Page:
Many people I talk to (my wife included), don’t find technology products particularly sexy. It's a valid opinion, but they are missing the point. They are beautiful not only in their design but the problems which they solve. From the birth of the Web to the Hyperloop, necessity is the mother of invention.
Where this sentiment fits into business development
When you have a great technology product that your users are evangelical about, it doesn’t need to be "sold".
As Dan raised in his blog, in Business Development we focus on relationship building with our partners. This helps us to best understand their needs.
Simply reeling off a list of product benefits doesn’t cut it.
My background is in technical support. I spent over a decade assisting users and maintaining lasting relationships. This helped me to understand a person, their needs and expectations. Things that are to be fully explored before they become a customer.
Problems with customer satisfaction usually arise from not meeting their expectations. In most cases, their needs were poorly understood from the outset.
So how exactly do you ensure that your solution is exactly what they ordered?
Understanding the story
What customers do with your products is what makes them attractive.
One thing that I found most appealing about working at Loadbalancer.org is that rather than focus on hockey stick growth, they put their energy into building really great appliances and natural growth followed.
We are very fortunate to serve some phenomenal markets. Examples such as healthcare, where an outage could leave patients at risk.
Advancements in healthcare technologies extend our capabilities to provide treatment and minimise delays. The emergence of medical imaging systems such as PACS and DICOM and the drop in digital storage costs has resulted in improved accessibility.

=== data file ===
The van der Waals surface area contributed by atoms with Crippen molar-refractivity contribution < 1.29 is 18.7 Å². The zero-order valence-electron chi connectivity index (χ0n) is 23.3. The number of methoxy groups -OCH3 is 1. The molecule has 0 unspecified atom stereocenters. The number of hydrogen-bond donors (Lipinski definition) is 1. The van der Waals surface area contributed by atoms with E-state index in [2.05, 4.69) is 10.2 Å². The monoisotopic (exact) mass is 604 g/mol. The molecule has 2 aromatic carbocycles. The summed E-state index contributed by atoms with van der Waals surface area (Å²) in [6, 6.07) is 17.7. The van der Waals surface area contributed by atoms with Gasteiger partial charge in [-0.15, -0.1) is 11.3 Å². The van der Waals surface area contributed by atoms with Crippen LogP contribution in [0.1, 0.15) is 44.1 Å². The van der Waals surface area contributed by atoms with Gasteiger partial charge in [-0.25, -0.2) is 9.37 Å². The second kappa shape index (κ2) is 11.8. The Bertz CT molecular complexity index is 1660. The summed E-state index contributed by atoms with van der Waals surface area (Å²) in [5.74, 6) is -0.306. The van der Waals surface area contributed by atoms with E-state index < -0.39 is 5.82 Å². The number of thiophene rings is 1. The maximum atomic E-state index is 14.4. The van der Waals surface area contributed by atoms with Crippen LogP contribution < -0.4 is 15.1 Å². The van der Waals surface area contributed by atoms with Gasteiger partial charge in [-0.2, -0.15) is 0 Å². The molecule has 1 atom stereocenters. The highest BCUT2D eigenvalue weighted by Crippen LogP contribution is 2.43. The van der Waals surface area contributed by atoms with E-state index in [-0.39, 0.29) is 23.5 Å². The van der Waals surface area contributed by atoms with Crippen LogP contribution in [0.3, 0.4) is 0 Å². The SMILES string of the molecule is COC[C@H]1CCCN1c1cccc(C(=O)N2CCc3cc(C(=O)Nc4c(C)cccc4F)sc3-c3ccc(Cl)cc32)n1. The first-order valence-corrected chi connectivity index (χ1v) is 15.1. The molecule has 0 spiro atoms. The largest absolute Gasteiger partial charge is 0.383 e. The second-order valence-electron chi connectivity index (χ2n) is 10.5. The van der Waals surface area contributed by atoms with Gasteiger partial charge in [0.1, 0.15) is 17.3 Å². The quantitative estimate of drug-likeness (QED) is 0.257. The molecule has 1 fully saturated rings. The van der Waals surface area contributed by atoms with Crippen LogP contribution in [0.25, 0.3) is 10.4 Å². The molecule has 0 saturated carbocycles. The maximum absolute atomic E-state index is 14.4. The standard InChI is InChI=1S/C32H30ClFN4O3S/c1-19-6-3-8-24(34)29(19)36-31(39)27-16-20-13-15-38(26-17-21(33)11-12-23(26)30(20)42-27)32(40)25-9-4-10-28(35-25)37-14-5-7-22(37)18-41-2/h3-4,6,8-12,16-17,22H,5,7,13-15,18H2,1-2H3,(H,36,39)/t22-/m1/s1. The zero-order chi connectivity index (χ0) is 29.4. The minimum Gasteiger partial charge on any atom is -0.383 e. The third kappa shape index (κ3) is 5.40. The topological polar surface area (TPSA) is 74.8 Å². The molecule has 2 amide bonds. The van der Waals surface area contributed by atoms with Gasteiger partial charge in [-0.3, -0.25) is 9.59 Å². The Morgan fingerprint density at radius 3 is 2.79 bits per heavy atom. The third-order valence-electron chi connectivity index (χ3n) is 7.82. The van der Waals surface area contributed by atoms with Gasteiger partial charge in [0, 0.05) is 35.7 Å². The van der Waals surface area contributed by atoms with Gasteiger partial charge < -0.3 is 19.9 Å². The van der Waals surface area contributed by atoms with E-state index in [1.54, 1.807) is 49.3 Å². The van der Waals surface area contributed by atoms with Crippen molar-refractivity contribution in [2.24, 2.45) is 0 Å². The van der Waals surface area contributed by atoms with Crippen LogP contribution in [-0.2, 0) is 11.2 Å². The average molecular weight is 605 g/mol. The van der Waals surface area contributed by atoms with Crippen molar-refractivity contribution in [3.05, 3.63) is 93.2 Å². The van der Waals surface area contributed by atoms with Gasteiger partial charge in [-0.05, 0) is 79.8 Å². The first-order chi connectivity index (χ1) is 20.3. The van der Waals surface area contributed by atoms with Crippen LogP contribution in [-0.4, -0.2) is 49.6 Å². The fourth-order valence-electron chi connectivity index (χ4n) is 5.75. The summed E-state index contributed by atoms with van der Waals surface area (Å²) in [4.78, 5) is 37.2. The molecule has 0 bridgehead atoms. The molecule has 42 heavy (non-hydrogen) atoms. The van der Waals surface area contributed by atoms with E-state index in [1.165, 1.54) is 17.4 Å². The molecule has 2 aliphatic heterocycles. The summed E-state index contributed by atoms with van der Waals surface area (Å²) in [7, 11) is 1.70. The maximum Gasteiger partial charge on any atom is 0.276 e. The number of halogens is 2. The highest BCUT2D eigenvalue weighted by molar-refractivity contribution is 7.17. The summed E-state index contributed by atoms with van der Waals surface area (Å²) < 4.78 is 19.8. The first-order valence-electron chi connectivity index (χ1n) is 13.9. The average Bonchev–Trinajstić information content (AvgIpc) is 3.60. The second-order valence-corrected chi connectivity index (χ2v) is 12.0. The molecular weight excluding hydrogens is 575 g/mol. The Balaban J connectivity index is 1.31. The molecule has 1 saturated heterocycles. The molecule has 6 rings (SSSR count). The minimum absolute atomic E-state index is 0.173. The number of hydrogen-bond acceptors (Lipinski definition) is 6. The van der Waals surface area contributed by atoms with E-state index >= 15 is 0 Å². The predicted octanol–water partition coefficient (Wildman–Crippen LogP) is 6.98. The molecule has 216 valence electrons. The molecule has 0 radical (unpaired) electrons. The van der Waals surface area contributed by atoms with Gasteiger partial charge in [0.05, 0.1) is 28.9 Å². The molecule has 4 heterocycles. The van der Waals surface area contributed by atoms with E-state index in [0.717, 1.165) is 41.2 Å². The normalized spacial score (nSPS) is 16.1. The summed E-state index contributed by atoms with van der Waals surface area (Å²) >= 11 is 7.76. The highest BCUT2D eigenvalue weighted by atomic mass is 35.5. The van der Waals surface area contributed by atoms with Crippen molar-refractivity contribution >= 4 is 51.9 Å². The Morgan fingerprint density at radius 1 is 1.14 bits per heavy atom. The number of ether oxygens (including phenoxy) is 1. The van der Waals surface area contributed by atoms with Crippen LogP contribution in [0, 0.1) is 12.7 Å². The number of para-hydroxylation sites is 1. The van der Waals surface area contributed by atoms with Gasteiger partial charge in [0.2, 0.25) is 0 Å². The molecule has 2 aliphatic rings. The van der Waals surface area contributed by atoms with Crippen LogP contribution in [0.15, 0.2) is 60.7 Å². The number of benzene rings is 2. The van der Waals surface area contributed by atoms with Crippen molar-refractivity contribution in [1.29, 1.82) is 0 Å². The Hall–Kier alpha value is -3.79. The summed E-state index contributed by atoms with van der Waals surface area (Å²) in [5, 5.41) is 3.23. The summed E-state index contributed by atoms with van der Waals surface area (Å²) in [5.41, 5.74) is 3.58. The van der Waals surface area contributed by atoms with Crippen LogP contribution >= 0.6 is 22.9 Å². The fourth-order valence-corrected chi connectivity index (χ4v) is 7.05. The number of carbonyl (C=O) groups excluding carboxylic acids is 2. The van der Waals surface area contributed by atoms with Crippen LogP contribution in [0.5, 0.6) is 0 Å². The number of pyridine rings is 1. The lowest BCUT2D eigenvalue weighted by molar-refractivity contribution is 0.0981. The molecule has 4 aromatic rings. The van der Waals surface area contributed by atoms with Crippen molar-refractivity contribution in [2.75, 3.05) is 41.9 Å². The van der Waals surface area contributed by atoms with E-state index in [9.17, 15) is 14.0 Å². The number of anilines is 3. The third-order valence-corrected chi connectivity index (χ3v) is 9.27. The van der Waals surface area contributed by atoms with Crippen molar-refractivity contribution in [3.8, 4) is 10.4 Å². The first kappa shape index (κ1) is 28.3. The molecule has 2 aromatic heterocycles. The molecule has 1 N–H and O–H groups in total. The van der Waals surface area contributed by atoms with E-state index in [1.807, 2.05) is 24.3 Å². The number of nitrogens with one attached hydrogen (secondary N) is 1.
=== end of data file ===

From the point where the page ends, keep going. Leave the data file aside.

In banking and finance, the availability of a particular application has high stakes. So high that traders have invested in direct fiber optic cabling to financial exchanges to shave milliseconds off. Trading, core banking, account management and payment processor platforms depend on reliable infrastructure. Downtime is not an option.
Our retailers run Point of Sale (POS) and eCommerce environments. If shoppers can’t buy what you have for sale because the system is offline or your website can’t handle the load, they vote with their feet. Event ticket sales websites I am looking at you!
The positive impact rather than the solution is where the value is often overlooked.
On the flip side, the product needs to provide the technical capabilities to match. Our deployments range from simple to intricately complex where we prepare comprehensive deployment guides.
An administrator may have a wishlist of requirements that the load balancer needs to serve. Our job is to convey not only that we tick all the right boxes but that we make it incredibly straightforward to use.
If you told one of our developers how "simple" the box is, they would almost certainly smirk. It is the man hours spent in the development that produces a great user experience.
The next step is the marriage of the technical solution and end user narrative.
Depending on your use case for load balancing, the comparisons could be far-reaching between us and competitor products. From looking at our existing customers, in general they:
Had a specific problem requiring a load balancer
Looked at cost vs risk associated with that problem
Needed a deployment that provided ease of administration and maintenance
We happen to cover all the above counts really well, with a clear understanding of their needs and objectives. underpinned by both technical and emotional intelligence.
Our case studies highlight the breadth of industries and applications that we serve. The ability to showcase our successes builds confidence that our solutions work.
Putting it together
Now that we understand why our customers love our load balancers we can take a holistic, rule of thumb approach to building partner relationships.
An approach also used in troubleshooting where the outcome isn’t always clear.
We look at where our strengths lie and use that approach to find where we fit within the value chain:
Resellers add our services to their portfolio for relevant sectors
Managed service providers offer load balancing as a value added option
Hardware and software vendors and software bake our appliances into their own solutions
Often we are required to think beyond the core of our business. With the right processes, we can approach this with confidence and with an open mind to new opportunities.
The scope of potential opportunities is broad. To my mind, business development is about mutual exchange of value. Putting yourself in the shoes of your partners and exchanging ideas to help you both to grow.